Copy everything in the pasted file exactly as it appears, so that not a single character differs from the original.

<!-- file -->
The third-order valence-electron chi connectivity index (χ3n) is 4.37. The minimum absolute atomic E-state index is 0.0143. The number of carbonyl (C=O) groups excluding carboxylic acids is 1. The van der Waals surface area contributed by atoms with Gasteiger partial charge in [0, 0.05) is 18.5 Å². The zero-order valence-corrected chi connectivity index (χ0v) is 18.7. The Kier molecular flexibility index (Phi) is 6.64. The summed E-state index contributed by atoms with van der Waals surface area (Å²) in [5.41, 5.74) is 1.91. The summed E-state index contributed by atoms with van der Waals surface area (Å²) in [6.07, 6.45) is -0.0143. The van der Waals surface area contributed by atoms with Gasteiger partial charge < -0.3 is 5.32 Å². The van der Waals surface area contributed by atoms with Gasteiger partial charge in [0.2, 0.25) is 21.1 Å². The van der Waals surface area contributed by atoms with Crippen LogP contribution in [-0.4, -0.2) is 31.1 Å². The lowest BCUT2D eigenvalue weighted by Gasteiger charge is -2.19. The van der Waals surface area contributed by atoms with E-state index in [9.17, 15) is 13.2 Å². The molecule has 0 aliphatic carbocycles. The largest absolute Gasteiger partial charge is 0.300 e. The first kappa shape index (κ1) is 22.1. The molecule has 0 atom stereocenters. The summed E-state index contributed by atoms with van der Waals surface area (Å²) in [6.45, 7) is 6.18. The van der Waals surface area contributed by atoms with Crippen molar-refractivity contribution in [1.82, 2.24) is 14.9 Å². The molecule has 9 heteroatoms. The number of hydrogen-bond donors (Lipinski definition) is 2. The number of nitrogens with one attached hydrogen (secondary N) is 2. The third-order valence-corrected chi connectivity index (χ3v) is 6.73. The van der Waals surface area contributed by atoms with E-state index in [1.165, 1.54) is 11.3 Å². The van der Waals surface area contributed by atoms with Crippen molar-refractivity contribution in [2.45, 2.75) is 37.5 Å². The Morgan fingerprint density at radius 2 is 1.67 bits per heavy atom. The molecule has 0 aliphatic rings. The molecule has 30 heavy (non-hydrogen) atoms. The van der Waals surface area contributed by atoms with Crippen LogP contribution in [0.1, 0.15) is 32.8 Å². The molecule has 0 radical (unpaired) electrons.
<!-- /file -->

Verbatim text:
The third-order valence-electron chi connectivity index (χ3n) is 4.37. The minimum absolute atomic E-state index is 0.0143. The number of carbonyl (C=O) groups excluding carboxylic acids is 1. The van der Waals surface area contributed by atoms with Gasteiger partial charge in [0, 0.05) is 18.5 Å². The zero-order valence-corrected chi connectivity index (χ0v) is 18.7. The Kier molecular flexibility index (Phi) is 6.64. The summed E-state index contributed by atoms with van der Waals surface area (Å²) in [5.41, 5.74) is 1.91. The summed E-state index contributed by atoms with van der Waals surface area (Å²) in [6.07, 6.45) is -0.0143. The van der Waals surface area contributed by atoms with Gasteiger partial charge < -0.3 is 5.32 Å². The van der Waals surface area contributed by atoms with Gasteiger partial charge in [0.2, 0.25) is 21.1 Å². The van der Waals surface area contributed by atoms with Crippen LogP contribution in [-0.4, -0.2) is 31.1 Å². The lowest BCUT2D eigenvalue weighted by Gasteiger charge is -2.19. The van der Waals surface area contributed by atoms with E-state index in [9.17, 15) is 13.2 Å². The molecule has 0 aliphatic carbocycles. The largest absolute Gasteiger partial charge is 0.300 e. The first kappa shape index (κ1) is 22.1. The molecule has 0 atom stereocenters. The summed E-state index contributed by atoms with van der Waals surface area (Å²) in [6.45, 7) is 6.18. The van der Waals surface area contributed by atoms with Crippen molar-refractivity contribution in [1.82, 2.24) is 14.9 Å². The molecule has 9 heteroatoms. The number of hydrogen-bond donors (Lipinski definition) is 2. The number of nitrogens with one attached hydrogen (secondary N) is 2. The third-order valence-corrected chi connectivity index (χ3v) is 6.73. The van der Waals surface area contributed by atoms with E-state index in [1.165, 1.54) is 11.3 Å². The van der Waals surface area contributed by atoms with Crippen molar-refractivity contribution in [2.45, 2.75) is 37.5 Å². The Morgan fingerprint density at radius 2 is 1.67 bits per heavy atom. The molecule has 0 aliphatic rings. The molecule has 30 heavy (non-hydrogen) atoms. The van der Waals surface area contributed by atoms with Crippen LogP contribution in [0.1, 0.15) is 32.8 Å². The molecule has 0 radical (unpaired) electrons.